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Cardiac device recalls may spur change in how companies report problems

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INDIANAPOLIS (AP) _ Joyce Tierney and her daughter, Heidi, were rolled off to surgery one morning two years ago, just days after learning they had the same serious heart condition.

They emerged with implanted defibrillators that brought their erratic heartbeats under control with periodic jolts of electricity.

All was well until June, when Joyce Tierney, of Montpelier, Ind., received sobering news: The 47-year-old mother of five was among nearly a quarter million Americans whose defibrillators have been recalled this year due to defects that could cause them to malfunction.

``I kept waking up in the middle in the middle of night thinking it was a bad dream or something,'' she said.

Since January, Indianapolis-based Guidant Corp. and the nation's two other primary defibrillator makers _ Fridley, Minn.-based Medtronic Inc. and St. Jude Medical Inc. of Little Canada, Minn. _ have issued recalls or safety warnings affecting about 214,000 defibrillators.

The volume of recalls has raised questions about regulatory oversight and how companies alert doctors and patients about potential defects.

Consumer advocacy groups contend the recalls highlight what they call the U.S. Food and Drug Administration's cumbersome, hands-off process for handling recalls of problematic medical devices and drugs. Advocacy groups have also voiced similar complaints about the National Highway Traffic Safety Administration's treatment of automobile safety recalls.

Dr. Sidney Wolfe, director of the health research group for the consumer watchdog group Public Citizen, said the FDA's recall process is flawed because it essentially relies on companies to tell the agency about potentially defective products.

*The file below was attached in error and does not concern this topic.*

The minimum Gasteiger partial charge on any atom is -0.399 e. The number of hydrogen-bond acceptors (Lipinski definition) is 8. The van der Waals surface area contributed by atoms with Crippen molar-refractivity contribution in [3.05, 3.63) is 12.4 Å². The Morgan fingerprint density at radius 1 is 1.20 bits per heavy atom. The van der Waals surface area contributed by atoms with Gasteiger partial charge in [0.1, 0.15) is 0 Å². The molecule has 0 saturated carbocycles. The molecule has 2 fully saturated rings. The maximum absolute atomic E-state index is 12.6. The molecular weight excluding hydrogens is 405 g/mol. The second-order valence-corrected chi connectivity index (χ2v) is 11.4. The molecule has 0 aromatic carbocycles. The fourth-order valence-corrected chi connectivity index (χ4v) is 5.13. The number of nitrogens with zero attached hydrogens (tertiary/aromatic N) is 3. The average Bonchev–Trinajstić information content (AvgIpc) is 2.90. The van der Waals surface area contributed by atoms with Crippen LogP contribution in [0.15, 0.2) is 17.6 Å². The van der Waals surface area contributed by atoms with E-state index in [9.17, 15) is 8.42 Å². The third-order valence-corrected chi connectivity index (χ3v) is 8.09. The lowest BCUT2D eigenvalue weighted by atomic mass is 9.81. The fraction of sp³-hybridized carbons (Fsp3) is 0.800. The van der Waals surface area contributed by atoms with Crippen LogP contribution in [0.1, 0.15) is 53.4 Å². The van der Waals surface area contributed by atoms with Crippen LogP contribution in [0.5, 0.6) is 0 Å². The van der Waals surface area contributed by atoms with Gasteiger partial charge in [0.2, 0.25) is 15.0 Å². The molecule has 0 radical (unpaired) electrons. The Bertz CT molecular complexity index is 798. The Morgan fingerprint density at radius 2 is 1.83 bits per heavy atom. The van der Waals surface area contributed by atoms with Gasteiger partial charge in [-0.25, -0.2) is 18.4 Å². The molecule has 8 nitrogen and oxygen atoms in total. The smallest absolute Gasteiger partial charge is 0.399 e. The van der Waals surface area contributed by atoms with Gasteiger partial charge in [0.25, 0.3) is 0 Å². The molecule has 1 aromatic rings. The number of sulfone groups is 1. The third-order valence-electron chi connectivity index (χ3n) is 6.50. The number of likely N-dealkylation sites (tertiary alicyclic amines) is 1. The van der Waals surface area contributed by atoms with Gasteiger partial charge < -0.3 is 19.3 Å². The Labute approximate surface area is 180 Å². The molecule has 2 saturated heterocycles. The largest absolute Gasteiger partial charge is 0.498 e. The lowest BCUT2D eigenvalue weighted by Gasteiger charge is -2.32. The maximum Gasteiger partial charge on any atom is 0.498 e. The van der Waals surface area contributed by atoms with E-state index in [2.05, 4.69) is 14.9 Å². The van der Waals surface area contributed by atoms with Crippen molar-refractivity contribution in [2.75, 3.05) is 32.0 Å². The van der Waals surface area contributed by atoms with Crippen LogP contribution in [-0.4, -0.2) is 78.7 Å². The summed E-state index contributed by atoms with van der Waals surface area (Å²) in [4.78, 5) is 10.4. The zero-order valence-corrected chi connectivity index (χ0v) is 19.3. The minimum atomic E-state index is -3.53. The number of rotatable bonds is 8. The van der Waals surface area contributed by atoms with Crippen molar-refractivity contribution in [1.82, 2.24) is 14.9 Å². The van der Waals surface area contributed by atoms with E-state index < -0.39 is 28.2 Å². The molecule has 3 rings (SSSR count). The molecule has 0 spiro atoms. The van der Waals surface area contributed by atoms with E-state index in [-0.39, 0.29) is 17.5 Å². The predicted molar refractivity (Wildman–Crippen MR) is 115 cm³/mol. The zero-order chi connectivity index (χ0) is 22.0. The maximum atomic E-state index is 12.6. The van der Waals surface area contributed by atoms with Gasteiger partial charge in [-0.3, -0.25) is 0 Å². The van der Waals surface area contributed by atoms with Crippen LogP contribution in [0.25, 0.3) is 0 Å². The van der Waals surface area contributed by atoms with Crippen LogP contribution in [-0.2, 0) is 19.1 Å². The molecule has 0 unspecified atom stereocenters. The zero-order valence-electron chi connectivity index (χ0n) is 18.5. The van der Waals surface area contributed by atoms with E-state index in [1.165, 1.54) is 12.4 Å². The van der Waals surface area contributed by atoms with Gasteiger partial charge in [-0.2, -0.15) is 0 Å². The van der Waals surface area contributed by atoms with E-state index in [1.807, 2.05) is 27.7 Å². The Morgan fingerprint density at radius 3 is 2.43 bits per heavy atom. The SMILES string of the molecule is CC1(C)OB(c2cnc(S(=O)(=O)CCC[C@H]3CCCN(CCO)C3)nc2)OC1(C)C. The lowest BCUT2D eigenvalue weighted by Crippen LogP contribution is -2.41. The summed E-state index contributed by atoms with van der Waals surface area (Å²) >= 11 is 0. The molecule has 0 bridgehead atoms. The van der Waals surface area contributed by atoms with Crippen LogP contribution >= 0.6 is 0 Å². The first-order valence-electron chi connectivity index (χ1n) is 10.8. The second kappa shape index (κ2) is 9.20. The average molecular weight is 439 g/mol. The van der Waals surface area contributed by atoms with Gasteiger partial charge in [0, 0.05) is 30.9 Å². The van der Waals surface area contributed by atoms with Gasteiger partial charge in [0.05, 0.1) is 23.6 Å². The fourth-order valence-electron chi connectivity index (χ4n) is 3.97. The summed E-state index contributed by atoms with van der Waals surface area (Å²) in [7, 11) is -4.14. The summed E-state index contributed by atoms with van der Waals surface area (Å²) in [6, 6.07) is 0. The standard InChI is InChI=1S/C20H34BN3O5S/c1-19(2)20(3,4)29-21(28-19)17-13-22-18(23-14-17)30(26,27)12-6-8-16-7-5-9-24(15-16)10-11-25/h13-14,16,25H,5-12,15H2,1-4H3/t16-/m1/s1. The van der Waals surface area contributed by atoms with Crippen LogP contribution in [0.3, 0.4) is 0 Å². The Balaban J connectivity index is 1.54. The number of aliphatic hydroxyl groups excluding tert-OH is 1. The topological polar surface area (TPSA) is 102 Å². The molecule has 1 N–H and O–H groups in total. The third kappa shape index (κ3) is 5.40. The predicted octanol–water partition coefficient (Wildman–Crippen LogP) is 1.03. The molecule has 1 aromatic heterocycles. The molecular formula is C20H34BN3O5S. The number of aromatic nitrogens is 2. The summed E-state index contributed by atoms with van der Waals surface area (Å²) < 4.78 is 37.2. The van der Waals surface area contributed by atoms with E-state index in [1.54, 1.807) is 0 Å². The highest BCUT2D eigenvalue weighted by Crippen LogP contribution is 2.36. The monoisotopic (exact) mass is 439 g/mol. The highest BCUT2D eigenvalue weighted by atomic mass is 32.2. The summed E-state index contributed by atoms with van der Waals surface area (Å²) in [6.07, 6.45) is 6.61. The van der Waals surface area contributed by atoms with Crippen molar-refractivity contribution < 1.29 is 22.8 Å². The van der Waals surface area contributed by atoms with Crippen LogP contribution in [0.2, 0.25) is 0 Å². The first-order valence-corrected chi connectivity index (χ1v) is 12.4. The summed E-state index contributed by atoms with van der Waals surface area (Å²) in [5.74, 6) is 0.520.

``All too often, recalls are started late, are done dangerously slowly and even after they're done they aren't as complete as they should be,'' Wolfe said. ``The whole process goes on more slowly than it should.''

Guidant has acknowledged it waited three years before telling some 24,000 patients and their doctors about an electrical system defect with its Ventak Prizm 2 DR Model 1861, which was recalled June 17 and has been linked to two patient deaths.

FDA spokeswoman Julie Zawisza said the agency rarely orders recalls, preferring to work with companies to assess the risks posed by problems with a particular product.

``It's a judgment call, and sometimes it can be a very clear, bright line, where we have to tell people today or next week, or there's no need to notify people. But often there's not a bright line,'' she said.

That's little consolation to thousands of patients like Tierney, whose Guidant implant was swapped with a new Guidant model during outpatient surgery in June. Her daughter's defibrillator, also a Guidant model, was not one of those recalled.